That’s one of the main takeaways from a wide-ranging survey of Washington, D.C.-area Jews published this week by the Jewish Federation of Greater Washington. Much of the metro D.C. Jewish community travels to Israel and follows the news there. Its members may take part in services and observe key Jewish cultural rituals more than the national average. And its young people attend Jewish cultural events.
But fewer than average D.C.-area Jews belong to synagogue. And only a fraction say Judaism is a part of their daily life.
“There’s a lot more program participation and synagogue attendance than there is membership in synagogues and institutions,” said lead author Janet Krasner Aronson. “One way to view that is that the community offers a lot of ways for people to participate without membership. Another way is that the institutions have not kept up with what people are looking for.”
Conducted by the Steinhardt Social Research Institute and commissioned by the Jewish Federation of Greater Washington, the survey of more than 6,000 took place from May to August of 2017. Aronson’s co-authors are Len Saxe, Matthew Brookner and Matthew Boxer.
Here are five of its biggest takeaways.
The Washington D.C. area has nearly 300,000 Jews
The Washington D.C. metropolitan area — defined as the District of Columbia and its Maryland and Virginia suburbs — has seen its Jewish population grow 37 percent over 14 years. In 2003, the area had 215,000 Jews. As of 2017, it has close to 300,000.
That number makes it one of the six largest Jewish communities in the country, around the same size as the Bay Area’s Jewish population (350,000, according to a new study) and Chicagoland (also close to 300,000). The Jewish communities in Southeast Florida and Los Angeles regions both number about half a million people, according to data in the Bay Area study, while the New York City area’s is roughly three times that size, at 1.5 million.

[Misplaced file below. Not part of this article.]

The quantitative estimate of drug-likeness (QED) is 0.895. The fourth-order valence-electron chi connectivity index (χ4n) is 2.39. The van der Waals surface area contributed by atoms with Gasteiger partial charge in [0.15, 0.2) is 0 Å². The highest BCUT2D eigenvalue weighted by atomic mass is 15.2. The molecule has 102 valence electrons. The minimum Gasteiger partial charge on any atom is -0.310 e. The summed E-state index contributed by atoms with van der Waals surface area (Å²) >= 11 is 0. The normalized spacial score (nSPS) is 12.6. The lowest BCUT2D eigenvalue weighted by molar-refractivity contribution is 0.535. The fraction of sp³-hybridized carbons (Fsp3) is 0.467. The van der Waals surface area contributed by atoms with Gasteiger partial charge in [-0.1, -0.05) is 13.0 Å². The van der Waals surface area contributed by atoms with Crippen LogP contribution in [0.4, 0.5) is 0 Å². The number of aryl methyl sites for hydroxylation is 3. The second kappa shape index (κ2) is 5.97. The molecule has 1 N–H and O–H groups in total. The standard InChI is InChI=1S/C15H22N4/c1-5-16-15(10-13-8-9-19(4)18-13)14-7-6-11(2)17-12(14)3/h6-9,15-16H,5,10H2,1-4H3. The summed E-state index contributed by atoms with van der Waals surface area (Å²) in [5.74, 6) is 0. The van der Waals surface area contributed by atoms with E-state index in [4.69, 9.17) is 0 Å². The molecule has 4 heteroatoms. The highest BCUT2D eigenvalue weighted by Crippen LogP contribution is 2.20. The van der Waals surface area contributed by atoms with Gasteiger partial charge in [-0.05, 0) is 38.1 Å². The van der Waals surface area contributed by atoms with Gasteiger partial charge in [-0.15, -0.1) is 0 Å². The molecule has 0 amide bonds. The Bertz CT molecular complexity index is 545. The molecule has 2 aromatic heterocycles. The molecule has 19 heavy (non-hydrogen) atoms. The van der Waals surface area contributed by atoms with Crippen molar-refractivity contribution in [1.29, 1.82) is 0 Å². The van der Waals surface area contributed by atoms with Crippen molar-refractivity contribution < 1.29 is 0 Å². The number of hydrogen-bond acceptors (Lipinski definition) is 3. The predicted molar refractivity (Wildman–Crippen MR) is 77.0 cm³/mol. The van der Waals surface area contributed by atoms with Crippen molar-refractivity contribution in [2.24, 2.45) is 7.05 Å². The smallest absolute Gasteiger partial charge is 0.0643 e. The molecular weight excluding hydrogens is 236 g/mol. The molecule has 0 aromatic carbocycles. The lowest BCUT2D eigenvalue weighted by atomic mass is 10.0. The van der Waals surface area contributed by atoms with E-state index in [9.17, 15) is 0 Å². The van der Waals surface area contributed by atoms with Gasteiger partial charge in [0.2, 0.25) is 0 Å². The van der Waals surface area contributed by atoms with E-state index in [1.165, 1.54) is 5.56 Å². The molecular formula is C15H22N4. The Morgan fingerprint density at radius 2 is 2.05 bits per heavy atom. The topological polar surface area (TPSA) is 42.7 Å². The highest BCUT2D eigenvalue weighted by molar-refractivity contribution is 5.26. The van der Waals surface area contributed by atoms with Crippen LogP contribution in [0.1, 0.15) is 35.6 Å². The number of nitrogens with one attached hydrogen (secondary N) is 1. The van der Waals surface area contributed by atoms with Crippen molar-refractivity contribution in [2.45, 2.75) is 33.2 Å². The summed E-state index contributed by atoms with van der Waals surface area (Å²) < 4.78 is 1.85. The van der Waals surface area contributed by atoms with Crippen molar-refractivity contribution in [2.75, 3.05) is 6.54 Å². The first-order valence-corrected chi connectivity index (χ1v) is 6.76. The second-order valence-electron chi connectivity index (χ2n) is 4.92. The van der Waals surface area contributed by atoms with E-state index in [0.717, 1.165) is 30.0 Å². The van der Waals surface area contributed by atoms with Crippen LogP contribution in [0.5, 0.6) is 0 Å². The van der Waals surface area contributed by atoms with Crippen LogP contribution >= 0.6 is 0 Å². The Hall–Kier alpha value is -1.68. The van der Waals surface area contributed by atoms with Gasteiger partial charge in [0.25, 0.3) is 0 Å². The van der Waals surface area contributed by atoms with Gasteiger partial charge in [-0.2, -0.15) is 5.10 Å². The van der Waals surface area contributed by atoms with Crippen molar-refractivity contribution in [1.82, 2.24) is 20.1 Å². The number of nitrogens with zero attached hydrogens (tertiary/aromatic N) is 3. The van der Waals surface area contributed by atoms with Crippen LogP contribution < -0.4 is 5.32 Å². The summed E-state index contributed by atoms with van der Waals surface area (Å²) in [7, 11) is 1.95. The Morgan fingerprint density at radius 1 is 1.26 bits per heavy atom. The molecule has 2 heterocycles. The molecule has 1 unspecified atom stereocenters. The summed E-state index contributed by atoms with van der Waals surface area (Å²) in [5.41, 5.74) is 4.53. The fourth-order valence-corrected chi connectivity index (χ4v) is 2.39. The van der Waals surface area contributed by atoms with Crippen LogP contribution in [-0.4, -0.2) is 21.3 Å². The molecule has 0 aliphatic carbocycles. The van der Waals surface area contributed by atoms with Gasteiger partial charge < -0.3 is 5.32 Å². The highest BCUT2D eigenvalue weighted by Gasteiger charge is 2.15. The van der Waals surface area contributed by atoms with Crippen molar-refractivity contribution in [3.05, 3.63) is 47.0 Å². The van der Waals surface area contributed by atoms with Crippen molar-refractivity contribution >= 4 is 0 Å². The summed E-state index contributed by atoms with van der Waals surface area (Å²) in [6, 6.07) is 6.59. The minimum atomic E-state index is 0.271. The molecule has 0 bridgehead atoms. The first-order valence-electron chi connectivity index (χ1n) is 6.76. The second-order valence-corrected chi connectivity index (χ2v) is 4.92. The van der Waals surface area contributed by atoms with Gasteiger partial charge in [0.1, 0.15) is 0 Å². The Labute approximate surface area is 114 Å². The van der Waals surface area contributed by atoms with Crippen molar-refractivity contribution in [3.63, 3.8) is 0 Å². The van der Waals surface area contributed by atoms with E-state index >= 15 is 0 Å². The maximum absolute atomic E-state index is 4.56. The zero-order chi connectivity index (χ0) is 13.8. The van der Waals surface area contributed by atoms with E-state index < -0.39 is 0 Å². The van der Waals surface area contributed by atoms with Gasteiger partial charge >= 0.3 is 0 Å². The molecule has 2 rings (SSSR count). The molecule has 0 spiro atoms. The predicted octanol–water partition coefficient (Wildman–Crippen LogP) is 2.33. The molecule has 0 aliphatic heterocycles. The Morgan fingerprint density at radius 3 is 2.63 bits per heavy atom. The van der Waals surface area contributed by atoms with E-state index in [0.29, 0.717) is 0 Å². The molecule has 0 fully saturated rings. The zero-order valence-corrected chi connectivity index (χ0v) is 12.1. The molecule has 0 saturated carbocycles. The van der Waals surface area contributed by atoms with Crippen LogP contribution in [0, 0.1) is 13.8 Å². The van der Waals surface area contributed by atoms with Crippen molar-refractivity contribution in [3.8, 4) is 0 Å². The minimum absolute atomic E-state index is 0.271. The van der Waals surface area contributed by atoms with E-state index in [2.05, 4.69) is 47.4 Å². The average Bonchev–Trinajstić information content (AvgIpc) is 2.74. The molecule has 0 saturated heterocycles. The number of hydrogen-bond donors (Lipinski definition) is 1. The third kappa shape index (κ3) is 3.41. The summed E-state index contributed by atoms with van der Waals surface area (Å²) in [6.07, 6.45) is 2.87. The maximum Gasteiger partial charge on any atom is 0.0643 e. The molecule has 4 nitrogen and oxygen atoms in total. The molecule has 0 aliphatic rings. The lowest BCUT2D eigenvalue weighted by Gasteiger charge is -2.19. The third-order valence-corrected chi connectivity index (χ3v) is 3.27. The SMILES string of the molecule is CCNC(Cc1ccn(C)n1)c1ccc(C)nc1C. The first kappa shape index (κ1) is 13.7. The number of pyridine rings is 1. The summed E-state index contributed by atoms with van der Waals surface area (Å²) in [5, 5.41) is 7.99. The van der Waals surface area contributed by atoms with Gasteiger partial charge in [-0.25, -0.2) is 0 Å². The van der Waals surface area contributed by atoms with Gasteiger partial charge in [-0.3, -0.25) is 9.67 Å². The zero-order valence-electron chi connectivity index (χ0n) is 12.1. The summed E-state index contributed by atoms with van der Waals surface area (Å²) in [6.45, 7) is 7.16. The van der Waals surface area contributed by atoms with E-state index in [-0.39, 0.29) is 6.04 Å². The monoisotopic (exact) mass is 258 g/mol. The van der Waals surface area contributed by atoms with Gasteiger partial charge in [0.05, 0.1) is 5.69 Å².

But D.C. can count on staying power. Although D.C. might have a reputation as a magnet for 20-somethings in short-term government and research jobs, 60 percent of Jews have lived in the area for more than 10 years. And only 22 percent of all Jews have any plans to leave the area.
(Local Jews were surprised to learn that more Jews are now to be found in Northern Virginia, 41 percent, than suburban Maryland, 37 percent, or the District, 22 percent.)
D.C. Jews are more Democratic than American Jews in general
Americans Jews have a longstanding reputation for voting Democratic. Around 70 percent of Jews voted for President Barack Obama in 2012 and Hillary Clinton in 2016 — the highest numbers among any religious group. In September, 77 percent of Jews said they disapproved of President Donald Trump’s job performance. Fifty-four percent of Jews identify as Democrats nationally, while 14 percent nationwide are Republicans.
But Jews in the D.C. area are even more Democratic than that. Seventy-two percent of area Jews identify as Democrats, while only six percent identify as Republicans. The remaining 22 percent are either independent or affiliate with another party. The most Democratic sectors of the Jewish population are 18 to 29 year olds and those older than 65.
In general, the capital is perhaps the most Democratic city in the country. In 2016, more than 90 percent of local voters voted for Clinton.
They’re especially religious — but don’t belong to synagogue